By Ryan Glasspiegel
Ribs turn your typical Tuesday meal into a special occasion. When they're done right and accompanied by great sides (and an alcoholic beverage or two), they can lead to the best kind of food coma: one where you end the meal lying on the couch, finding the optimal position on your side to make having overeaten that meaty goodness comfortable.
|Slideshow: America's Best Ribs|
The best way to prepare ribs is up for debate. They can be cooked in an oven or barbecued on a smoker or grill, via wood or charcoal. And every storied restaurant across the country has its own trade secrets involving seasoning, set-up, temperatures, and sauces. So coming up with a list of the best ribs in America is no easy task.
Regardless of the methodology used to prepare ribs, they're always messy enough to require a stack of napkins or a roll of paper towels. And when ribs are truly at their best, the meat falls right off the bone. So who makes the best ribs in America?
Cities like Kansas City, Memphis and Austin point to barbecue as a tenet of civic pride -- and they should, because meticulously preparing carnal delicacies is important work. Certainly, you'll recognize some big names -- no list of America's best ribs could, after all, go without mentioning The Salt Lick in Driftwood, Texas, or Oklahoma Joe's in Kansas City, Kan. But what about Bogart's in St. Louis?
The restaurants on this list differentiate themselves through overall meat quality, tasty sauces, and the manner in which the ribs are prepared. Some have historical legacies, while others are just getting started. All of them will leave you full and fulfilled.
In a city known for its barbecue, Corky's reigns supreme. Its web site describes the painstakingly delicious process that its ribs go through to reach the eater: "Born of a unique combination of place, history, and just plain knowing what great ribs and barbecue are supposed to taste like, Corky's unrivaled ribs and authentic, hand-pulled barbecue are meaty, succulent, and falling-off-the-bone-tender. Corky's barbecue is made with old-fashioned Southern tradition -- slow-cooked in pits with hickory chips and charcoal, hand-pulled to select only the best, and basted in our special blend of Corky's sauces."
While Pappy's has received extensive acclaim for having outstanding ribs, it just may be outdone by its former barbecue master Skip Steele, who opened Bogart's earlier this year. Bogart's uses a torch to caramelize the sauce on top of its ribs. Make sure not to completely fill up on the ribs, though, as the sides at Bogart's are fabulous. Feast Magazine writes, "Dill-laced deviled egg potato salad; thick, sugary baked beans; and barbecued pork skins round out your plate at this slice of carnivore heaven."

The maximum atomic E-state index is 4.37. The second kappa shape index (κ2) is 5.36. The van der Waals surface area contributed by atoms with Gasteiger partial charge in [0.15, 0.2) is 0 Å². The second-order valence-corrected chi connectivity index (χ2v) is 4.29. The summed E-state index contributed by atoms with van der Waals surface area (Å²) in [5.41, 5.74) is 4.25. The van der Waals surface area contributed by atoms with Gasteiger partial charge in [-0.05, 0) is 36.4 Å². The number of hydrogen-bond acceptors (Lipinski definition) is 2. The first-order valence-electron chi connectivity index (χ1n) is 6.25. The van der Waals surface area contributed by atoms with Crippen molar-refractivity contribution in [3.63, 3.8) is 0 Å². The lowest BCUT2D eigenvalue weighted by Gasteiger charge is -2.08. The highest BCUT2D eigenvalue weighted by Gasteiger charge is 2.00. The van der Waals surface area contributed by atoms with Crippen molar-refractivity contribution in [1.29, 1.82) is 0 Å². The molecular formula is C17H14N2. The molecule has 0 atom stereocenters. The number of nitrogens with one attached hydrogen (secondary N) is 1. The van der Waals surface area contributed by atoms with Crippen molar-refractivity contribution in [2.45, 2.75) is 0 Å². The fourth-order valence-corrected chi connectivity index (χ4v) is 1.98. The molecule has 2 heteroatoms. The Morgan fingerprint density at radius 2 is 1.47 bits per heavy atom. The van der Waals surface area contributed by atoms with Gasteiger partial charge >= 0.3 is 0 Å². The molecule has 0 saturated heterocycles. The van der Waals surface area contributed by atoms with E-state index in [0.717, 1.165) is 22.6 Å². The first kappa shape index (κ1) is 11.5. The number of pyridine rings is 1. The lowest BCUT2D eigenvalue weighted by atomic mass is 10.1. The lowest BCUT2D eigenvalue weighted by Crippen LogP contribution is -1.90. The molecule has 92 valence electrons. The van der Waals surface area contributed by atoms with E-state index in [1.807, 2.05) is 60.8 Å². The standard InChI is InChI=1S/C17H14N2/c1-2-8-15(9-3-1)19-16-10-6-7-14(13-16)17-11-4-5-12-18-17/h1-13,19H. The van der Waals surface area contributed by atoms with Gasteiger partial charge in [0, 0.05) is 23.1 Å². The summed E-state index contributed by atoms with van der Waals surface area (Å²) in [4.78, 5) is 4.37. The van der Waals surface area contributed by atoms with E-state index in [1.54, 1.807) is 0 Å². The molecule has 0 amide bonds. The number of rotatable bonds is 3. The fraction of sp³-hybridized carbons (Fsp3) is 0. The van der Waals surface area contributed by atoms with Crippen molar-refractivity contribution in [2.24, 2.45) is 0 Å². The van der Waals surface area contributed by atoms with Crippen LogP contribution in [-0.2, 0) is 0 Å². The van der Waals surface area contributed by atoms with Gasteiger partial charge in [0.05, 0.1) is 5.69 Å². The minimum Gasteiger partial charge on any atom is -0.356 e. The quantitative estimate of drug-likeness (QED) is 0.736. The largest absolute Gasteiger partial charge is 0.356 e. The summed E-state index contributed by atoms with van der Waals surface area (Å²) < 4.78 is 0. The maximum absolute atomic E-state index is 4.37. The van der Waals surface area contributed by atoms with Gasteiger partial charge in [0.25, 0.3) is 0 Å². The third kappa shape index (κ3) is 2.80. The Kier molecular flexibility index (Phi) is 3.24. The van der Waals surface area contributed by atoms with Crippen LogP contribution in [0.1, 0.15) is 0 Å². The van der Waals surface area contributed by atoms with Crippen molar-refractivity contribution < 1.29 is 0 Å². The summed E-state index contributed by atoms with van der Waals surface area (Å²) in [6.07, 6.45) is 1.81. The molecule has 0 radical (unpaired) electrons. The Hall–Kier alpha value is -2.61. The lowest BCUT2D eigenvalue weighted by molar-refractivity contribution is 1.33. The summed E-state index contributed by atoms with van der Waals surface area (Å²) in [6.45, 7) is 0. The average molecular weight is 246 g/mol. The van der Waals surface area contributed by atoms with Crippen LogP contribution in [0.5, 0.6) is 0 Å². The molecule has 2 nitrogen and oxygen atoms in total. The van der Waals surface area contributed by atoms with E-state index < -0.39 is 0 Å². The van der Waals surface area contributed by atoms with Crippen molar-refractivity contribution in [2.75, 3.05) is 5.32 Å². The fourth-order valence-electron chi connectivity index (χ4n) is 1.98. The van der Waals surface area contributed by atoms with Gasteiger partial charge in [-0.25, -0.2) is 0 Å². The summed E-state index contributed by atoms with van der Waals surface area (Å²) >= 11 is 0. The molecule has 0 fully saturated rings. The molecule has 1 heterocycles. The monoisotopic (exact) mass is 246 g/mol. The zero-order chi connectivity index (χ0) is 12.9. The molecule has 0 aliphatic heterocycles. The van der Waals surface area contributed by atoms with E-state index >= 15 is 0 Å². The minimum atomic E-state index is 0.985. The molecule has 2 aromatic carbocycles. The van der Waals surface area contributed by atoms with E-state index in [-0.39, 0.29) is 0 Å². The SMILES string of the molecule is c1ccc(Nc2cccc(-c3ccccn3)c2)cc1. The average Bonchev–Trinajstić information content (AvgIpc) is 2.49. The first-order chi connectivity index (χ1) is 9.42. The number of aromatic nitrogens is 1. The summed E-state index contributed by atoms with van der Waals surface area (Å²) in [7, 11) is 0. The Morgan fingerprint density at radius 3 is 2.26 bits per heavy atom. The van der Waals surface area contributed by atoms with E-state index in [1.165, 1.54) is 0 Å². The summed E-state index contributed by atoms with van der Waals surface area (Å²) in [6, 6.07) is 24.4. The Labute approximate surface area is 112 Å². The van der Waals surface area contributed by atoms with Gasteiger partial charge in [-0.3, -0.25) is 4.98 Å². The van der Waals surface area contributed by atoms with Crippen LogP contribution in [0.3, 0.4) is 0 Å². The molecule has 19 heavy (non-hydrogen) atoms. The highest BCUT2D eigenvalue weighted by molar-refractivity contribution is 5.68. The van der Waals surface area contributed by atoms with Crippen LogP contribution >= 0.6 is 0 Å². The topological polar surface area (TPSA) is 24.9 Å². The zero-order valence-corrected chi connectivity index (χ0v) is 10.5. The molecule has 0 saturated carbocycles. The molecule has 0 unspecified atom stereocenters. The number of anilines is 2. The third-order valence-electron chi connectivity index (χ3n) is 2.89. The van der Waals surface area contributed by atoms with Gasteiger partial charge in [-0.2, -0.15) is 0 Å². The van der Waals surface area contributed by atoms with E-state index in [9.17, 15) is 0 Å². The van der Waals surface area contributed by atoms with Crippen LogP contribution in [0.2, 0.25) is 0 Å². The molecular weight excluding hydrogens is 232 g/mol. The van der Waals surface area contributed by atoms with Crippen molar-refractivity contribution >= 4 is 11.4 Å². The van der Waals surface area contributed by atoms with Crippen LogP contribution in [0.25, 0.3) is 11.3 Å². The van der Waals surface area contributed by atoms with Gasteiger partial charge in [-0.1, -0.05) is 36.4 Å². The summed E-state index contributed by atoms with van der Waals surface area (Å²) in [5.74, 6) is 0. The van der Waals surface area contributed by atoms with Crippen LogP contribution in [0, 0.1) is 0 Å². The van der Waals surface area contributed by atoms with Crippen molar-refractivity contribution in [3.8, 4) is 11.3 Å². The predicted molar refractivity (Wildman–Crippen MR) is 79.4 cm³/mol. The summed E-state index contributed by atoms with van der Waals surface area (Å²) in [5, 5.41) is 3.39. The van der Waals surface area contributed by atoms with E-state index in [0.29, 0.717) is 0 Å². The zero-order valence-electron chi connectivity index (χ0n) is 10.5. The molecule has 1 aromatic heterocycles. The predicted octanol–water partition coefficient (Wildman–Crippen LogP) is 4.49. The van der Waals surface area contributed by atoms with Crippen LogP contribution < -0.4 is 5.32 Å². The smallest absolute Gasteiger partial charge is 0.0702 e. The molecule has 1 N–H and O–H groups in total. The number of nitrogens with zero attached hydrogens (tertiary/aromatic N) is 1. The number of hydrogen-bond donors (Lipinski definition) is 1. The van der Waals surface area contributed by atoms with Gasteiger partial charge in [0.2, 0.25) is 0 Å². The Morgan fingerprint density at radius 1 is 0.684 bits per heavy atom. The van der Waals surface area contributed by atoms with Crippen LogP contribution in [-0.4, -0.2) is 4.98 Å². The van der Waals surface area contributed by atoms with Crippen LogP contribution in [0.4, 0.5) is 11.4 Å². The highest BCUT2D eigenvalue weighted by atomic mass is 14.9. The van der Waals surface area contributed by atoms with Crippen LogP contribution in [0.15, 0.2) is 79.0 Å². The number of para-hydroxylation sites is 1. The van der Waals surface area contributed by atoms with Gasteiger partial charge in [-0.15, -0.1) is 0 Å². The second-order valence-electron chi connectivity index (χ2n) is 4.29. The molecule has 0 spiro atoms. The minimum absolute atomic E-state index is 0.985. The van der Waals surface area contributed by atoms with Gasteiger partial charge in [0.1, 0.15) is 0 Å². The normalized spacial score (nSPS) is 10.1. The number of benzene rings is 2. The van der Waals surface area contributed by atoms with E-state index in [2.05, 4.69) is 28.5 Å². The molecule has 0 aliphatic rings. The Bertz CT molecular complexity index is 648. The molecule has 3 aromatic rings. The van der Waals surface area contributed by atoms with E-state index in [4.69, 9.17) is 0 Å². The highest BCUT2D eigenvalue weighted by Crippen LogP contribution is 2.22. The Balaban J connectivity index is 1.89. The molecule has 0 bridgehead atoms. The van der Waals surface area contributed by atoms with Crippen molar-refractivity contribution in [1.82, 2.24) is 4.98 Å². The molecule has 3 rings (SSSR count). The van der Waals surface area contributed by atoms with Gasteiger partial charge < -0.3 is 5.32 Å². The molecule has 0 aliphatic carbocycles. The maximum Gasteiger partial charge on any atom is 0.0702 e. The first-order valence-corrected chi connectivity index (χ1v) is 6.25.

Off the Bone, a small barbecue shack located just outside of Dallas, is the type of place that you are certain is going to be exquisite before even setting foot through the front door. Named the best barbecue in Dallas by D Magazine, the restaurant is aptly named: "Our customers say you don't need no teeth to eat our meat," says meat curator and co-owner Eddie Brown.
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In naming Cooper's amongst the best barbecue in America, Details' JJ Goode writes, "Cooper's engages in two practices that some consider antithetical to the state’s trademark style: direct-heat cooking that's dangerously close to grilling, and saucing. But this cowboy-style barbecue spot breaks the rules proudly, cooking meat about two feet from mesquite coals and then finishing it over low heat ... It's all charred, pepper-flecked, and insanely good." A special part of Cooper's experience is picking out your own piece of meat off the grill.
Where are America's best ribs being made? Oklahoma Joe's in Kansas City, Kan. We asked Kyle Hopkins, the host of Kyle's Kitchen, for his take on Oklahoma Joe's and he happily obliged: "It's in a gas station and the line on the weekend is always through the restaurant, out the door, and winding around the gas pumps. (The one at 47th Street and Mission is the one in a gas station and the original.) Ribs are perfect KC-style ribs — sweet sauce (called Cowtown) and a spicy one you can add as well (Night of the Living Sauce), and some unreal meat. They are like rib candy. Hold their shape perfectly until you bite into them, then the meat melts in your mouth."
Click here for TheDailyMeal.com's complete slideshow of America's Best Ribs.
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